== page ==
WASHINGTON — The Trump administration plans to ban most flavored e-cigarette pods — closed cartridges that contain vaping liquids and are hugely popular among young people — while sparing the kind of products typically sold by vape shops, according to a senior administration official.

The ban, which would apply to sweet and fruity flavored pods but not to menthol- and tobacco-flavored ones, is likely to be announced later this week, said the official, who spoke on the condition of anonymity because he was not authorized to describe internal deliberations on a policy that has not yet been released.

The action is a step back from the comprehensive flavor ban that President Donald Trump announced in September to combat what has been described as an epidemic of underage vaping. At that point, he said, the Food and Drug Administration would bar the sale of all flavored e-cigarettes, except for tobacco flavors. The prohibition would have applied to both pod-based systems popularized by Juul Labs and others and open-tank systems commonly sold in vape shops.

The official described the action as a compromise between those in the administration who have been pushing for a comprehensive flavor ban to stem the surge in youth vaping and others – including Trump campaign officials — who have warned the White House about the potential political impact of job losses in vape shops caused by a sweeping crackdown.

The official also said the recent increase in the legal age to 21 for buying tobacco products — a measure included in a year-end spending bill — reassured some in the administration that a more limited ban could still be effective in combating youth use.

Companies such as Juul, NJOY and others sell e-cigarettes that use disposable, pre-filled pods. Many are sold in convenience stores, though Juul has stopped selling its flavored pods except for menthol and tobacco. The kind of products sold in vape shops typically use liquids that can be refilled and mixed by customers to their specific tastes.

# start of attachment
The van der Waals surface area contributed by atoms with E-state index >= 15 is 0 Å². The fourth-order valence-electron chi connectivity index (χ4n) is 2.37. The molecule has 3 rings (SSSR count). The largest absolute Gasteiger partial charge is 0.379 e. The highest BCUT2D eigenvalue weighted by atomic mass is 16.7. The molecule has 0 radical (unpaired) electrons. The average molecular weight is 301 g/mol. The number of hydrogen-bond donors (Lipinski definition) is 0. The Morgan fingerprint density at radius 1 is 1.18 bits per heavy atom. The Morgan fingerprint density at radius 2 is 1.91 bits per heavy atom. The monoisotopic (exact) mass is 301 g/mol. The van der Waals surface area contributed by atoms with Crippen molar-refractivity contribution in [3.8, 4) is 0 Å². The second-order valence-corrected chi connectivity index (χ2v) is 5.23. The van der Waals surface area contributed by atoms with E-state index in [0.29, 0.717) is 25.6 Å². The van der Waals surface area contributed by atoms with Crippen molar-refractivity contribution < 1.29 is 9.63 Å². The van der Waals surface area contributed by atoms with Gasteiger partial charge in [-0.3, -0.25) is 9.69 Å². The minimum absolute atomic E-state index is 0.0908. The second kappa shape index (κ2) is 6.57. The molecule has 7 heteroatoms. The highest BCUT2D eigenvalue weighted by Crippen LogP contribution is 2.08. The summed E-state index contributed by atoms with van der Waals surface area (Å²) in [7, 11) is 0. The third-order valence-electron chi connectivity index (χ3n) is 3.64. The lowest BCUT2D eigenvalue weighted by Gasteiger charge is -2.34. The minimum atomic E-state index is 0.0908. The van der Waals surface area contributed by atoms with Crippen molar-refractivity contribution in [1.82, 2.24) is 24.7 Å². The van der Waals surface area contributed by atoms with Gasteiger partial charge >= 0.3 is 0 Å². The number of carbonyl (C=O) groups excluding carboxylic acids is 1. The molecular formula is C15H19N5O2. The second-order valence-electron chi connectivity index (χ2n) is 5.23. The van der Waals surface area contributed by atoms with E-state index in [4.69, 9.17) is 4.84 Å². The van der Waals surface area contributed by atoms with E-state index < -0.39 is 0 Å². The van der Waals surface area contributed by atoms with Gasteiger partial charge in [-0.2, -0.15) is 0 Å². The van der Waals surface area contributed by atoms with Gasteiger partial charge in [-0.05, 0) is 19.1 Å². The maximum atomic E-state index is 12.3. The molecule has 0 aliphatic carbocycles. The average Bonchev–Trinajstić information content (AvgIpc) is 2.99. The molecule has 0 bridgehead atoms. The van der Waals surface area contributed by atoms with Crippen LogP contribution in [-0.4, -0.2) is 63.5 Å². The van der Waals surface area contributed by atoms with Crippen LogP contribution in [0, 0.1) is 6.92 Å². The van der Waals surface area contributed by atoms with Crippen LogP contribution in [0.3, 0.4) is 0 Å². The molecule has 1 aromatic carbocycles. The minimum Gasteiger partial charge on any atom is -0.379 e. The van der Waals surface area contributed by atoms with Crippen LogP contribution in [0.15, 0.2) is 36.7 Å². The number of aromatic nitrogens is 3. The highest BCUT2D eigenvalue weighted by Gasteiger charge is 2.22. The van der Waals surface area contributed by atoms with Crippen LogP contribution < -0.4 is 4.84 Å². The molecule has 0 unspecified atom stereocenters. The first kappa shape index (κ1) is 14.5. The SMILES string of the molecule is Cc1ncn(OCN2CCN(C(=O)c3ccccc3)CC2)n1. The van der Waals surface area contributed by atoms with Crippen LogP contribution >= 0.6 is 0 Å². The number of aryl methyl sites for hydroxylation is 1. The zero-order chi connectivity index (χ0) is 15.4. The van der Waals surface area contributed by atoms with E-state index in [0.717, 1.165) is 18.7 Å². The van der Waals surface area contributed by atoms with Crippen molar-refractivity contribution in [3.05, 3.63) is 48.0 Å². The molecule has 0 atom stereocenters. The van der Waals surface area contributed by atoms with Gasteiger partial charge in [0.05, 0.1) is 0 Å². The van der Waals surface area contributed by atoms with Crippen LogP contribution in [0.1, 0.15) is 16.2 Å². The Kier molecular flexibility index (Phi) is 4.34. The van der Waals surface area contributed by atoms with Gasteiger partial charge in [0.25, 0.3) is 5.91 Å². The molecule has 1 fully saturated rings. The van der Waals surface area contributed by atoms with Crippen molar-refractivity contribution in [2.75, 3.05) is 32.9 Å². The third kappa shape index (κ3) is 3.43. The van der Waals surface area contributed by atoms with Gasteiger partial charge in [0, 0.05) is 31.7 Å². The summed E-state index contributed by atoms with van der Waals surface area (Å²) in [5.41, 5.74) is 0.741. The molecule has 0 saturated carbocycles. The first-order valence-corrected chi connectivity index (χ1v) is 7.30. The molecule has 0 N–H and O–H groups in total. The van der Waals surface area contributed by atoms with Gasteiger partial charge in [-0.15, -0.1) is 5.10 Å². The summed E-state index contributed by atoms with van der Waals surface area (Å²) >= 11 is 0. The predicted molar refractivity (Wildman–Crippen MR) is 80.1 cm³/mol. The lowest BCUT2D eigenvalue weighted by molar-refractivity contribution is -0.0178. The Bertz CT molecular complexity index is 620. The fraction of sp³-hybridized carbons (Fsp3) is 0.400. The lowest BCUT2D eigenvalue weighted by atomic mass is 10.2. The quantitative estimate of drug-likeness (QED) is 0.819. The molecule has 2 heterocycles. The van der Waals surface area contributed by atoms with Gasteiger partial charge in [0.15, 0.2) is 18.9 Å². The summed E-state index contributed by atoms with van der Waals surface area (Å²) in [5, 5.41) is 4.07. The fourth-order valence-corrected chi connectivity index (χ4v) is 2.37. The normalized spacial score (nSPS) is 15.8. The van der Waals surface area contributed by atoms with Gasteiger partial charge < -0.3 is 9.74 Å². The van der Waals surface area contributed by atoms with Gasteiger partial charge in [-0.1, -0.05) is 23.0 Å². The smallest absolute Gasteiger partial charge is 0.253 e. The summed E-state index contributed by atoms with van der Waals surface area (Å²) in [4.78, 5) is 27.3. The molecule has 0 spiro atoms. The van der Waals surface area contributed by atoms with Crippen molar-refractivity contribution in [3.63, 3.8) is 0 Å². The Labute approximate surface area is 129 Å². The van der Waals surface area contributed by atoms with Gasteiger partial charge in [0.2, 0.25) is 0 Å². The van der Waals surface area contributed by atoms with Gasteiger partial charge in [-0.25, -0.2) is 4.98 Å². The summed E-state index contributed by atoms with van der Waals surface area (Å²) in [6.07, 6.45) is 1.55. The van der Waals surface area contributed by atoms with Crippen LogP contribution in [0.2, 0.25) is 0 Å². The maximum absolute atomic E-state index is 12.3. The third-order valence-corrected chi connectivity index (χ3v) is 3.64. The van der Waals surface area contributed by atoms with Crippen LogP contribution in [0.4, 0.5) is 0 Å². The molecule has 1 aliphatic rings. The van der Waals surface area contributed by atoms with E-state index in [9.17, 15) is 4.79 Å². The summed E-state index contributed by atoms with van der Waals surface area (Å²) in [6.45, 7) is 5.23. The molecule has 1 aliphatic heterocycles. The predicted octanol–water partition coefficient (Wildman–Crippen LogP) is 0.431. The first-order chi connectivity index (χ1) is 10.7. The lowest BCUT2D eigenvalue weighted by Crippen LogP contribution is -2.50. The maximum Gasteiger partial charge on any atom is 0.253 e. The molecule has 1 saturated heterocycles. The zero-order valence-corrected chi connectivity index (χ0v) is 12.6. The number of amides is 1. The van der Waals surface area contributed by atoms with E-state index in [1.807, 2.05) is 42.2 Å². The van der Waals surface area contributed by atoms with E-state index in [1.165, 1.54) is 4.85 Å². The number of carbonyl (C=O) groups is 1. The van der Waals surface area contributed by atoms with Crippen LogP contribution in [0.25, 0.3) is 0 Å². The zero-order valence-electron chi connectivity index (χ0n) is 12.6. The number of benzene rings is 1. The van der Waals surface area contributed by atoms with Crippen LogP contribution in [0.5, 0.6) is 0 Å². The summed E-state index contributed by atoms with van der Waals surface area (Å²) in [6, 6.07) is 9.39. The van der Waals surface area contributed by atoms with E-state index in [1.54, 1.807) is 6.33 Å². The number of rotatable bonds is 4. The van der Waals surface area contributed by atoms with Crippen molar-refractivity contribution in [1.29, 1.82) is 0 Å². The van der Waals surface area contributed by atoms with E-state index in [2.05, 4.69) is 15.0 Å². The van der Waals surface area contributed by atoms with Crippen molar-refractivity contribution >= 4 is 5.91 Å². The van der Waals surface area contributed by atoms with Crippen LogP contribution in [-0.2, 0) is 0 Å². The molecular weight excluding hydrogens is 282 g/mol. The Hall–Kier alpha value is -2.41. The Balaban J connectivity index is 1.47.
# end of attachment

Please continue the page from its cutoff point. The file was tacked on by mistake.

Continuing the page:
The administration’s plans were first reported by the Wall Street Journal.

The news of the administration plan drew sharp criticism from Matthew Myers, head of Campaign for Tobacco-Free Kids. The policy “breaks the administration’s promise to kids and families to eliminate the flavored e-cigarettes that are driving an epidemic of youth nicotine addiction,” he said in a statement. “By leaving menthol flavored e-cigarettes widely available and totally exempting liquid flavored products, this policy will not stop the youth e-cigarette epidemic.”

Myers also said that the latest data suggests that open-tank systems — the kind being exempted by the administration — are becoming increasingly popular with young people.

Paul Blair, director of strategic initiatives at Americans for Tax Reform — a group that has argued strenuously against a flavor ban — said the administration “clearly heard the concern of vapers and looked at the data on teen use.” But, he said, “many adults use pod systems for flavors so this isn’t a total victory.”

He and others also said that, at least in the pod-based market, the decision will benefit Juul because it will force competitors to halt sales of most flavored pods, which Juul has already done.

Juul, which has dominated the e-cigarette market and has been blamed by some for igniting the surge in youth vaping a few years ago, didn’t comment on the administration decision. In the past, Juul has denied marketing to teens.


The administration’s latest plan caps months of zig-zagging on the politically charged issue of youth vaping. The issue took on increased importance in early fall, after the emergence of a mysterious vaping-related illness and the release of new data showing that youth vaping was rising sharply. Administration health officials later said that contaminated THC vapes – not nicotine e-cigarettes – were responsible for dozens of deaths and thousands of illnesses.

The youth tobacco data released in September showed that almost 28 percent of high school students had vaped in the previous 30 days in 2019. The administration said, in announcing its comprehensive ban, that it would clear the market of most flavored e-cigarettes. But the ensuing political pushback from the vape shops – echoed by Trump’s top campaign officials – prompted him to back away in November from the plan. Several weeks ago, in a White House meeting with vaping advocates, health groups and tobacco company executives, he expressed concerns that a ban could lead to an increase in counterfeiting.

By targeting the pod systems, the administration hopes to avoid angering the vape shop owners and their loyal customers, who argue that they need liquid flavors to stop smoking. But public health groups say that teens will switch to menthol-flavored pods as long as they are left on the market. Administration officials in the past have noted that data shows that young people prefer other flavors to menthol.

Manufacturers of all types of vaping products must submit product applications to the FDA by May. Those that don’t submit applications could be forced off the market. The FDA will review the applications and authorize the sale of products that show a net benefit to public health, the agency has said.